UKM team finds human remains in Nenggiri Valley dating back 14,000 years


Photo: Bernama

GUA MUSANG: During the excavation at Gua Keledung Kecil in the Kelantan’s Nenggiri Valley, a human skeleton was found in a foetal position along with several artefacts.

This shows that the Nenggiri area had been inhabited 14,000 years ago, making the site older than where the Perak Man was found.

Perak Man - the oldest skeletal remains found before this - was believed to have lived between 10,000 and 11,000 years ago in the Lenggong Valley in Perak’s Hulu Perak district in 1991.

The Nenggiri archaeological excavation works were undertaken by a team of researchers from Universiti Kebangsaan Malaysia (UKM) led by Assoc Prof Dr Zuliskandar Ramli in preparation for the Nenggiri hydroelectric dam project in the Nenggeri Valley since last September.

These excavation works were undertaken to salvage part of Nenggiri Valley, which is rich in archaeological treasures, before being fully submerged when the Nenggiri hydroelectric power plant goes on stream by mid-2027.

A total of 14 caves are involved in the excavation works.

The excavation project was among the initiatives undertaken by Tenaga Nasional Bhd (TNB) jointly with a 30-member team from UKM comprising archaeologists, assistant researchers, students, as well as the village community, said Zuliskandar, who is also senior fellow of UKM’s Institute of the Malay World and Civilisation

Deep history: Zuliskandar (right) explaining aspects of the recent archaeological discovery by the UKM team of prehistoric settlers at Gua Keledung Kecil in Kelantan’s Nenggiri Valley. — BernamaDeep history: Zuliskandar (right) explaining aspects of the recent archaeological discovery by the UKM team of prehistoric settlers at Gua Keledung Kecil in Kelantan’s Nenggiri Valley. — Bernama

“We have since found thousands of artefacts and ecofacts (objects of natural origin) around Nenggiri Valley such as ancient pottery fragments, stone tools like hammer stones, grindstone tools, pounding tools and chipped stone tools as well as food waste such as snail shells and animal bones,” he told Bernama.

Zuliskandar said the finds uncovered in Gua Keledung Kecil showed that the community had inhabited the cave since the pre-Neolithic era some 14,000 years ago, into the Neolithic and metal ages, and after the prehistoric era.

Sharing insights into his excavation exposure at the valley, Zuliskandar said the prehistoric human skeleton in Gua Keledung Kecil was only discovered after the team decided to open a new excavation site at Gua Keledung Kecil after completing rescue excavation works at Gua Keledung Besar.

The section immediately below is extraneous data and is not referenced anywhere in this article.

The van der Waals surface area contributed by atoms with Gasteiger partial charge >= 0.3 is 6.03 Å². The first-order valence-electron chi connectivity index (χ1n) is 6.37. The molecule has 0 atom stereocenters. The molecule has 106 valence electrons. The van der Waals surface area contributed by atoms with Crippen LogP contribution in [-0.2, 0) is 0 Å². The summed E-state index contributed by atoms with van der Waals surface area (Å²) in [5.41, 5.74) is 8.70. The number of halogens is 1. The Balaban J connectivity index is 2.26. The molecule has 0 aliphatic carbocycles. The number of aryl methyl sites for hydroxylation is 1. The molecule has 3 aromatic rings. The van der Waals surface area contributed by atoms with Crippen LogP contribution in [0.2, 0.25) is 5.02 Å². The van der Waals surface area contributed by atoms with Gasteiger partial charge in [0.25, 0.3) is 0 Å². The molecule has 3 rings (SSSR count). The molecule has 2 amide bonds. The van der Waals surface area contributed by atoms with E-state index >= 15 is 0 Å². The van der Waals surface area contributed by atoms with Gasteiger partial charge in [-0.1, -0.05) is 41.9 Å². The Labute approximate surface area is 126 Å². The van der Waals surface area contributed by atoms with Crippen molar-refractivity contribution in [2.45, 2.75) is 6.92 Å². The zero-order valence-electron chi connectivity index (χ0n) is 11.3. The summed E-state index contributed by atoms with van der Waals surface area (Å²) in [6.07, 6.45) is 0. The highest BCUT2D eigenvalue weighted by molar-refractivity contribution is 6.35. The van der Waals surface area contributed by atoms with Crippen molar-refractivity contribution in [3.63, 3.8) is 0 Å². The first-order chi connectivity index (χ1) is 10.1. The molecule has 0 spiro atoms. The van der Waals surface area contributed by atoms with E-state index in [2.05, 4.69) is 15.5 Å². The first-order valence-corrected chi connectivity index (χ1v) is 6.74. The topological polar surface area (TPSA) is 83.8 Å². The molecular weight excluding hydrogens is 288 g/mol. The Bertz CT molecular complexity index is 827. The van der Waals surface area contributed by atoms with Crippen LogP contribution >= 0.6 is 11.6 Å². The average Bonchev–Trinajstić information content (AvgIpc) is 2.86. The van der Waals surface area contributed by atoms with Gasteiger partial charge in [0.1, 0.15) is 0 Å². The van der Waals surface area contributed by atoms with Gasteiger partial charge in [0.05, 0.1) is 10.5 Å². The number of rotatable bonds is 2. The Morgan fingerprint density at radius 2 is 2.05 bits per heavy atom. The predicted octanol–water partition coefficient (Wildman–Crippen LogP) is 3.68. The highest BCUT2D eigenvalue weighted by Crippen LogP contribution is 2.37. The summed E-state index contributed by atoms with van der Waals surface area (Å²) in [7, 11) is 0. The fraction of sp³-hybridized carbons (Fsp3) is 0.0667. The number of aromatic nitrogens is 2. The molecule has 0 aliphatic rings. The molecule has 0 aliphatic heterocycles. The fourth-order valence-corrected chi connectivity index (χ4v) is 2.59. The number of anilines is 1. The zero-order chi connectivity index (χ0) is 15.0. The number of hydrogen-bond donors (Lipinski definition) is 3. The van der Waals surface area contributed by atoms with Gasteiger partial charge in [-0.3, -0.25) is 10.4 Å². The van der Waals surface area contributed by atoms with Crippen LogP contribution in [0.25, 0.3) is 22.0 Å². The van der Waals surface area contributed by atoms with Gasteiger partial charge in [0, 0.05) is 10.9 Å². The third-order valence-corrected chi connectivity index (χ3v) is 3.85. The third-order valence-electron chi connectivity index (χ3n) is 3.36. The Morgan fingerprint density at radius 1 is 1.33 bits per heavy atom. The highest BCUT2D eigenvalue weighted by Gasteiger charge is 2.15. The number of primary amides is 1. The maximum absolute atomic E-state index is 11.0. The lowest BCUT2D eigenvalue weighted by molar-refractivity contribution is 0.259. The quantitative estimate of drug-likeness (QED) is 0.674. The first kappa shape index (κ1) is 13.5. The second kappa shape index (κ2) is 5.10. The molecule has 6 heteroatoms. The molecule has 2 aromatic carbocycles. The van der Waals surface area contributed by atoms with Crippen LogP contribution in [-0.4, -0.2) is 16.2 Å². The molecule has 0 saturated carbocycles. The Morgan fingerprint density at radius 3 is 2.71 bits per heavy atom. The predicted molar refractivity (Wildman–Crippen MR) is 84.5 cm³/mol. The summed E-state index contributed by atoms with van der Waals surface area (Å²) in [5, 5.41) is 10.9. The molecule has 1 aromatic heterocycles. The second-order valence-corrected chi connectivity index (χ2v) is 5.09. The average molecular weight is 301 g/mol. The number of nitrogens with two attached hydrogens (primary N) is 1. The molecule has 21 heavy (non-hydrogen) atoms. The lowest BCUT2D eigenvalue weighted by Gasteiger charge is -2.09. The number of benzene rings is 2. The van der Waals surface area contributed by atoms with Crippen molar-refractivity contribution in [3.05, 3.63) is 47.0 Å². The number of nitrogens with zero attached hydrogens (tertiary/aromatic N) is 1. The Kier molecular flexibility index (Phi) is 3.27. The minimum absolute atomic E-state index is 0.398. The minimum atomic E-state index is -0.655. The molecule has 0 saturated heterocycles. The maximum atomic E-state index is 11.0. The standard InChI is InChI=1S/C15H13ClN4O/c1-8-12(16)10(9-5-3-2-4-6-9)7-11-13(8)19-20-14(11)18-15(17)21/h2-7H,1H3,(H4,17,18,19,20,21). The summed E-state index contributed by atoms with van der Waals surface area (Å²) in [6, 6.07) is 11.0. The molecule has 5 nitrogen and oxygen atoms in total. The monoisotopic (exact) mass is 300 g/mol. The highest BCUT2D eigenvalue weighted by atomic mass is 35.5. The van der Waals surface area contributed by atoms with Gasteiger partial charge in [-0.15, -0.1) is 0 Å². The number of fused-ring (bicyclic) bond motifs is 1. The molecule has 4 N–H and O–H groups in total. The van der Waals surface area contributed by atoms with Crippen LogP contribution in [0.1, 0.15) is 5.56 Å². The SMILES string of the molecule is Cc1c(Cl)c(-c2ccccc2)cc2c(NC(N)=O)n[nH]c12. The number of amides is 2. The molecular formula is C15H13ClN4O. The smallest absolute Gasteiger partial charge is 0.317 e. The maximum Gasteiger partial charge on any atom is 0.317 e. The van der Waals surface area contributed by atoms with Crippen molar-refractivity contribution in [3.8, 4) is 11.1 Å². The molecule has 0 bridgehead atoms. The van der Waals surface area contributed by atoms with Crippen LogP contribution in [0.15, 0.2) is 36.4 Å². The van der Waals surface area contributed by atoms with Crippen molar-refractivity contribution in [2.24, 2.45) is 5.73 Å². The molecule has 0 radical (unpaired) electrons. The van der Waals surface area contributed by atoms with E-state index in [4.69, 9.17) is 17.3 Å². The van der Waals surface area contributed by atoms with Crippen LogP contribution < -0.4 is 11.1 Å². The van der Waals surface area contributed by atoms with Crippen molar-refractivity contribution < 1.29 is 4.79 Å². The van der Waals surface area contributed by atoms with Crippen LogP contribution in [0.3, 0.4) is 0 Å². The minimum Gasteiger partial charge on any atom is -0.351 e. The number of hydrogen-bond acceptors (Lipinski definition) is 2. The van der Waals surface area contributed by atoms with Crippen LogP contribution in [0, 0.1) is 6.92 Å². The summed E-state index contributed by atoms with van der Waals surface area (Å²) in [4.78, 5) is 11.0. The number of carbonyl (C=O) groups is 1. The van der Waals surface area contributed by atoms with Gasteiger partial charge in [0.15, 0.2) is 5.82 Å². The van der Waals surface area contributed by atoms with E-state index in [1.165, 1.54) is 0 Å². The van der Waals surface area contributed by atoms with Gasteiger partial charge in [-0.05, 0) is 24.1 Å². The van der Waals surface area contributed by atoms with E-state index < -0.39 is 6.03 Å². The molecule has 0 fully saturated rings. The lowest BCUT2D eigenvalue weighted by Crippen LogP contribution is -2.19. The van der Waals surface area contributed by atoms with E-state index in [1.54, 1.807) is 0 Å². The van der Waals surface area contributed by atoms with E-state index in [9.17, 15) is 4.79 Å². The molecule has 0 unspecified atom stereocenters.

“In actual fact, we only focused on Gua Keledung Besar as small caves (Gua Keledung Kecil) were rarely used for prehistoric burial sites.

“Given that this is a small cave, I didn’t expect to see a human skeleton. We were truly excited as finally we managed to find the only complete human skeleton and this is the first prehistoric artefact on a hilly terrain,” he said.

The human skull discovery at Pos Pulat was the team’s first, and it spurred the team to forge ahead by opening another excavation site next to the site where the skull was found.

The skull finds in the early stage led the team to another discovery that is of a complete human skeleton, which was found in a curled-up foetal position.

Interestingly, new facts related to burial practices and the socio-cultural evolution of prehistoric life, especially in Lembah Nenggiri, were also discovered.

Among others, stone tools were found around the skeleton.

They included grinding stones, a pounding tool, a hand-held axe, a chipping tool made from slate, and quartz crystal often used in prehistoric burial rituals.

The researchers also found that the way the skeleton was buried was in line with the practice of the earliest prehistoric people, who had inhabited the Valley 14,000 years ago.

In 2018, a prehistoric human skeleton estimated to be 6,000 to 8,000 years old, was discovered by a group of researchers in Gua Chawan.

All these are important archaeological heritage finds as the excavation team will be able to trace the culture of the primitive community and prehistoric human presence.

The river basin at the Nenggiri Valley was once inhabited by the prehistoric community. Besides providing early settlers with a source of food, rivers were their main means of transport across locations.

The researcher faced harassment by illegal settlers who are harvesting bats’ faeces but felt the artefacts that they extract would allow them to identify the huge archaeological potential at a certain area before excavation in the valley.

Excavation works are being done to save this national heritage before part of the Nenggiri Valley becomes submerged by the middle of 2027 for TNB’s RM5bil 300MW hydroelectric power project that will boost the supply of renewable energy in Peninsular Malaysia.

A mini gallery will also be set up near the Nenggiri Dam to house all the finds, including the skeleton and ancient tools from Nenggiri Valley.

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